For an example of how corrupt management and poor internal controls can undo a financial institution, look to West Virginia's now-defunct First National Bank of Keystone. Nearly a decade before the subprime mortgage-backed securities crisis of 2007-2008, U.S. regulators uncovered a $500 million fraud at the bank made possible by a toxic mix of poor due diligence, a cowed staff and inadequate oversight. Keystone, which bundled and sold subprime loans while covering up its own financial losses, was previously seen as one of the nation's top-earning banks of the 1990s. The scheme was enabled by the fact that "time is...
If March's record penalty against Wells Fargo & Co. has reminded compliance departments of the bite of anti-money laundering regulatory fines, it has also been a reminder of something else. With acquisitions come problems.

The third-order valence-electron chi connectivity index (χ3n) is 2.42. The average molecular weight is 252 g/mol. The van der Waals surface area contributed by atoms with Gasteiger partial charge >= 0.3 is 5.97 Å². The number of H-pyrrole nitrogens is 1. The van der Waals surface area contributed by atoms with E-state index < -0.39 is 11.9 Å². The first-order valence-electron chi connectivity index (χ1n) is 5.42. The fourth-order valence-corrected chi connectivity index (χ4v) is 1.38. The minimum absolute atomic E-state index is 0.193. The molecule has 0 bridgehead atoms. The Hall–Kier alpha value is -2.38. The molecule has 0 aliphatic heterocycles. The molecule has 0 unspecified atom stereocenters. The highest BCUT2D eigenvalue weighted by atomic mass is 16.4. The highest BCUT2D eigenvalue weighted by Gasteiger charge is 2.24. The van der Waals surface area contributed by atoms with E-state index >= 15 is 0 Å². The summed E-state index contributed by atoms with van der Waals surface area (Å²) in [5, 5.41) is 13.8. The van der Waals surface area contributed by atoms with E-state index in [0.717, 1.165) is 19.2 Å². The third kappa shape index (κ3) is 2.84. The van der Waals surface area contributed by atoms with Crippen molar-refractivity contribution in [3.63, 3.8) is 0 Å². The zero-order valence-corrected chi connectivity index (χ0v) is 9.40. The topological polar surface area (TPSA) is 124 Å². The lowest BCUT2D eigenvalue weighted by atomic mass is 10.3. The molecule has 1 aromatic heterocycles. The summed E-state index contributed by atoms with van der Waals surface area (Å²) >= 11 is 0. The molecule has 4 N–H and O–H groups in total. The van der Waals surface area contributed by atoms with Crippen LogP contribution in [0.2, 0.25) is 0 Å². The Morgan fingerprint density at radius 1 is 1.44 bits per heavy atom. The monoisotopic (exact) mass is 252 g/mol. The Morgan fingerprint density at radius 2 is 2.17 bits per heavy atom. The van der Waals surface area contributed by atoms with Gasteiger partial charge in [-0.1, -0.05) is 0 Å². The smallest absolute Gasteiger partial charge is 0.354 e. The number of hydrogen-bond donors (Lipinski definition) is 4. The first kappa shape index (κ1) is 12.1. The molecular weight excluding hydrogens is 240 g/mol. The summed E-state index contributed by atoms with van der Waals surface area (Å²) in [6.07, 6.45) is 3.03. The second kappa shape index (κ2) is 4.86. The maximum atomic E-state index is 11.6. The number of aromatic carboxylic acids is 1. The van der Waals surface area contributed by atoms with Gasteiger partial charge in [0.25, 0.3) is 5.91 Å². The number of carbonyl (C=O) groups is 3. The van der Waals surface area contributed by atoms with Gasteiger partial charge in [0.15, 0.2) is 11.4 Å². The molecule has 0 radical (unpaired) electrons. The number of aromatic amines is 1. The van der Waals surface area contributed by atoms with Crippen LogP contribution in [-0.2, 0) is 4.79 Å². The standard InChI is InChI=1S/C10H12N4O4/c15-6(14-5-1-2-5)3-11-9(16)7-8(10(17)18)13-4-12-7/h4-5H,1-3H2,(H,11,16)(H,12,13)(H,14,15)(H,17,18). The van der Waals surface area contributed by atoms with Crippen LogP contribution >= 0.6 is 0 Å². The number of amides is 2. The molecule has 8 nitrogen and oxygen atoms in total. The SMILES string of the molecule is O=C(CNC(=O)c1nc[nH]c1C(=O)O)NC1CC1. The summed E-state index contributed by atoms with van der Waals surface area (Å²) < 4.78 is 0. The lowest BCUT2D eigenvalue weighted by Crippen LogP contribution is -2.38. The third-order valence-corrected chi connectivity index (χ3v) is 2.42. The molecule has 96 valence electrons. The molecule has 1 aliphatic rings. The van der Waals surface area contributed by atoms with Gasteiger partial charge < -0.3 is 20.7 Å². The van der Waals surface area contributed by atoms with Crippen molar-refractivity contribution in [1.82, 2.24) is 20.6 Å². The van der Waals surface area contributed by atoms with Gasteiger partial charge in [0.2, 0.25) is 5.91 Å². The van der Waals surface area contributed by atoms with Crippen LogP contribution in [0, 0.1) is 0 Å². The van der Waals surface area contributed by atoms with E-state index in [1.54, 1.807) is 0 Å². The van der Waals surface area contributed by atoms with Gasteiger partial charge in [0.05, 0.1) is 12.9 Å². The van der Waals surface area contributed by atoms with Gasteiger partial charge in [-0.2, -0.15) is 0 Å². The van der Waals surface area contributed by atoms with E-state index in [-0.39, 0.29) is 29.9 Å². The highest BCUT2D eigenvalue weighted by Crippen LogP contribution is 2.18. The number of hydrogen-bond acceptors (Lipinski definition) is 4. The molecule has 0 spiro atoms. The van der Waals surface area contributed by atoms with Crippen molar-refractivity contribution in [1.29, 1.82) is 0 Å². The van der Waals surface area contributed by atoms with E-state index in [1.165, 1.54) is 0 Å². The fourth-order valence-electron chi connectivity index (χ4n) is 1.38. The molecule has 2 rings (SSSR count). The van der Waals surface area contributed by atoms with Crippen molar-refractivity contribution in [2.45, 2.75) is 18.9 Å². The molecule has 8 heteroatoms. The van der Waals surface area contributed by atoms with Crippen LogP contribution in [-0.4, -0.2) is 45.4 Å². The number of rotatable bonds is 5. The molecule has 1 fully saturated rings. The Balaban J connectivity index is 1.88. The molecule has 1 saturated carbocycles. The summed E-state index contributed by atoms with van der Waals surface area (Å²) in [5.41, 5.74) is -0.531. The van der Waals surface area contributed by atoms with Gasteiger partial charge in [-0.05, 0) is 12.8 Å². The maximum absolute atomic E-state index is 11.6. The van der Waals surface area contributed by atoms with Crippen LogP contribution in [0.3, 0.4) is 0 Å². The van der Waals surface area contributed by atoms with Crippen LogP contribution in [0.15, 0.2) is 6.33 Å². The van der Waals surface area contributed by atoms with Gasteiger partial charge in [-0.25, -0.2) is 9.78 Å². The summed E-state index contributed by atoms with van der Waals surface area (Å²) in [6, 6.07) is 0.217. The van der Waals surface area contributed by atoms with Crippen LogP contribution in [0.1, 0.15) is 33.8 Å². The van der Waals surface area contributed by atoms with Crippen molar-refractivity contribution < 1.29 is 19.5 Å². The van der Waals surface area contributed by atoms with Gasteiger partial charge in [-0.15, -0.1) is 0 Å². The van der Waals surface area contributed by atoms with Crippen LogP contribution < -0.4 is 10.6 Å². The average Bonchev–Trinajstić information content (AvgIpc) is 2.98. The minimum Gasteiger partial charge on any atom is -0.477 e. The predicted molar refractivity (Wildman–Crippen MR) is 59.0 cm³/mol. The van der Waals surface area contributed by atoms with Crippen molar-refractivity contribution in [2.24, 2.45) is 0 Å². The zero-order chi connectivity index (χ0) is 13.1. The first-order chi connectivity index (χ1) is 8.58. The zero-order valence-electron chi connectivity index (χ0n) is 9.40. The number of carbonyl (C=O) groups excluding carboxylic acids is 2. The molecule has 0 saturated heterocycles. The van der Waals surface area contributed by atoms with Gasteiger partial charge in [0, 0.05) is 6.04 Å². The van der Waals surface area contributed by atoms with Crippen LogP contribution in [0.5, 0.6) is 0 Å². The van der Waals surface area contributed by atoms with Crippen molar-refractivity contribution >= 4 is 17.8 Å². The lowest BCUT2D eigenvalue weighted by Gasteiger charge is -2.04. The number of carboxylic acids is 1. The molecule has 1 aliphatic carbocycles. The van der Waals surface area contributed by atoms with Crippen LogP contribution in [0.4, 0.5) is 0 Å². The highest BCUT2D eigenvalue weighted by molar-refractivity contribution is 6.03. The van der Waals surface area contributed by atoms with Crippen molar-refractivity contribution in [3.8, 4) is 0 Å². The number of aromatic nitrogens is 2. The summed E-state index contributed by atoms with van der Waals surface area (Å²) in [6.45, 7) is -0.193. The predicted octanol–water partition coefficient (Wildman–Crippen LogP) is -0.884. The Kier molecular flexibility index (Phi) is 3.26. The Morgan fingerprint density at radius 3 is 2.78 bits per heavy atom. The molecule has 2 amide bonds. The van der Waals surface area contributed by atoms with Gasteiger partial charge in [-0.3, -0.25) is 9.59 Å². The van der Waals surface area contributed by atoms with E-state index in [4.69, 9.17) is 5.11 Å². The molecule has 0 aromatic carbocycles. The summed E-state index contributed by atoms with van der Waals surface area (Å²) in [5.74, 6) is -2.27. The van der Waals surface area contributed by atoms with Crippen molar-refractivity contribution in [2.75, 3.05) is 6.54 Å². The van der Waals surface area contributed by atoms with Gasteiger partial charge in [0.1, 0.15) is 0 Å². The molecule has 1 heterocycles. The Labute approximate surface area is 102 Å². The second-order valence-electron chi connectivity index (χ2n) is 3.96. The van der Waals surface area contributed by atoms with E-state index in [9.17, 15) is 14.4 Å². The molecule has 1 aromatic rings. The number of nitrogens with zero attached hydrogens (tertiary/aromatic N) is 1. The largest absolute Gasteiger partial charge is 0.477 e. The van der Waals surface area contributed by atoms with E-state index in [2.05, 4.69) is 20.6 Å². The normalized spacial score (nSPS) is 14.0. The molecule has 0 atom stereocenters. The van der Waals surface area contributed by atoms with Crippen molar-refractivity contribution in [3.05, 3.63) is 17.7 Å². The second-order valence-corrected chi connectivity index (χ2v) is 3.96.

Keeping tabs on employees who might abuse sensitive information has long been a standard practice among financial institutions. But as communication applications have evolved, what compliance officers need to look for, and at, has changed as well.
Grant Thornton failed to verify First National Bank of Keystone's claims or conduct appropriate tests when reviewing its 1998 financial statements, the OCC said in a statement. The Chicago-based accounting firm plans to appeal the ruling.